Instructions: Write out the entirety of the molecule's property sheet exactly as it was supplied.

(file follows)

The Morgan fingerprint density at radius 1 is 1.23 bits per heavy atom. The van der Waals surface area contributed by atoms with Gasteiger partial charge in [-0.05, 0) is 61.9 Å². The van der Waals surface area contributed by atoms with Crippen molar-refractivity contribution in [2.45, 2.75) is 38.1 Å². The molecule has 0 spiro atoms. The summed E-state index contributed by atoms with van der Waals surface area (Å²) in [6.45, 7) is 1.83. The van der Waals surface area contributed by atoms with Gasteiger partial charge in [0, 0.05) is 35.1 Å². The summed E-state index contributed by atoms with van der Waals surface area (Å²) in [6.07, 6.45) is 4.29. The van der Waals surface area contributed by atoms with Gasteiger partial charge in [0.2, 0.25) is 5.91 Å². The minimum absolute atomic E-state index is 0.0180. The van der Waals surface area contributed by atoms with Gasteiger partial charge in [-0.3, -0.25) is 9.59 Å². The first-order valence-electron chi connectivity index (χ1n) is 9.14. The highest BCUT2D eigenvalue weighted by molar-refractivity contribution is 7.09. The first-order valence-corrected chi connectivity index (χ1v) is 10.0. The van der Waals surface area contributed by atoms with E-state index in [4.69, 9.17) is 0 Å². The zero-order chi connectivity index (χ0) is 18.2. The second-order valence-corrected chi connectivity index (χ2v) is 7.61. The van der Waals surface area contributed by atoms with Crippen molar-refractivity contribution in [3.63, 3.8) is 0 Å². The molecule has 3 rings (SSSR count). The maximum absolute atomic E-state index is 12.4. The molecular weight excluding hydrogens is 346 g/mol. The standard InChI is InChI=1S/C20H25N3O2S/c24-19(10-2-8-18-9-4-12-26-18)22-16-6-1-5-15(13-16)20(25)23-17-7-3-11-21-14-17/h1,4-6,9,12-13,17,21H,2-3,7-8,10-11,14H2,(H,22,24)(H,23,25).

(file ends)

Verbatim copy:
The Morgan fingerprint density at radius 1 is 1.23 bits per heavy atom. The van der Waals surface area contributed by atoms with Gasteiger partial charge in [-0.05, 0) is 61.9 Å². The van der Waals surface area contributed by atoms with Crippen molar-refractivity contribution in [2.45, 2.75) is 38.1 Å². The molecule has 0 spiro atoms. The summed E-state index contributed by atoms with van der Waals surface area (Å²) in [6.45, 7) is 1.83. The van der Waals surface area contributed by atoms with Gasteiger partial charge in [0, 0.05) is 35.1 Å². The summed E-state index contributed by atoms with van der Waals surface area (Å²) in [6.07, 6.45) is 4.29. The van der Waals surface area contributed by atoms with Gasteiger partial charge in [0.2, 0.25) is 5.91 Å². The minimum absolute atomic E-state index is 0.0180. The van der Waals surface area contributed by atoms with Gasteiger partial charge in [-0.3, -0.25) is 9.59 Å². The first-order valence-electron chi connectivity index (χ1n) is 9.14. The highest BCUT2D eigenvalue weighted by molar-refractivity contribution is 7.09. The first-order valence-corrected chi connectivity index (χ1v) is 10.0. The van der Waals surface area contributed by atoms with E-state index in [4.69, 9.17) is 0 Å². The zero-order chi connectivity index (χ0) is 18.2. The second-order valence-corrected chi connectivity index (χ2v) is 7.61. The van der Waals surface area contributed by atoms with Crippen molar-refractivity contribution in [3.63, 3.8) is 0 Å². The molecule has 3 rings (SSSR count). The maximum absolute atomic E-state index is 12.4. The molecular weight excluding hydrogens is 346 g/mol. The standard InChI is InChI=1S/C20H25N3O2S/c24-19(10-2-8-18-9-4-12-26-18)22-16-6-1-5-15(13-16)20(25)23-17-7-3-11-21-14-17/h1,4-6,9,12-13,17,21H,2-3,7-8,10-11,14H2,(H,22,24)(H,23,25).